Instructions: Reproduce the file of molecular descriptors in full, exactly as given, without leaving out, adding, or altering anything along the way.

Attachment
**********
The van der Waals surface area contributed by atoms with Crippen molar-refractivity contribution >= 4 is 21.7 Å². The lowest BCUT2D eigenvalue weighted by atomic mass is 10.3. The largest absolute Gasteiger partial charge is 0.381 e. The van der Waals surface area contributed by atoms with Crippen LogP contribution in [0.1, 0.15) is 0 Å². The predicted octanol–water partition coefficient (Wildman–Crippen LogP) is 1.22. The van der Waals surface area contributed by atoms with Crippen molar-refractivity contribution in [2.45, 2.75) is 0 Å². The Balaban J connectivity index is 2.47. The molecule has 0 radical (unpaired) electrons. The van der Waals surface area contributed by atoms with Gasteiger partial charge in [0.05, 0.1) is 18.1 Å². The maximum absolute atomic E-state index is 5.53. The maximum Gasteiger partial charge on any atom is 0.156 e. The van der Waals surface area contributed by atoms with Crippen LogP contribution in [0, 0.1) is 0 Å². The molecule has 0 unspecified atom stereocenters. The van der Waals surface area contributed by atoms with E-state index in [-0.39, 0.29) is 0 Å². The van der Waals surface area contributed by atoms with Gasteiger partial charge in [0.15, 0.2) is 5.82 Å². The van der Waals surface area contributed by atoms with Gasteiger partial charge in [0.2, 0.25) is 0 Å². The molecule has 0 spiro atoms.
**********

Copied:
The van der Waals surface area contributed by atoms with Crippen molar-refractivity contribution >= 4 is 21.7 Å². The lowest BCUT2D eigenvalue weighted by atomic mass is 10.3. The largest absolute Gasteiger partial charge is 0.381 e. The van der Waals surface area contributed by atoms with Crippen LogP contribution in [0.1, 0.15) is 0 Å². The predicted octanol–water partition coefficient (Wildman–Crippen LogP) is 1.22. The van der Waals surface area contributed by atoms with Crippen molar-refractivity contribution in [2.45, 2.75) is 0 Å². The Balaban J connectivity index is 2.47. The molecule has 0 radical (unpaired) electrons. The van der Waals surface area contributed by atoms with Gasteiger partial charge in [0.05, 0.1) is 18.1 Å². The maximum absolute atomic E-state index is 5.53. The maximum Gasteiger partial charge on any atom is 0.156 e. The van der Waals surface area contributed by atoms with Crippen LogP contribution in [0, 0.1) is 0 Å². The molecule has 0 unspecified atom stereocenters. The van der Waals surface area contributed by atoms with E-state index in [-0.39, 0.29) is 0 Å². The van der Waals surface area contributed by atoms with Gasteiger partial charge in [0.15, 0.2) is 5.82 Å². The van der Waals surface area contributed by atoms with Gasteiger partial charge in [0.2, 0.25) is 0 Å². The molecule has 0 spiro atoms.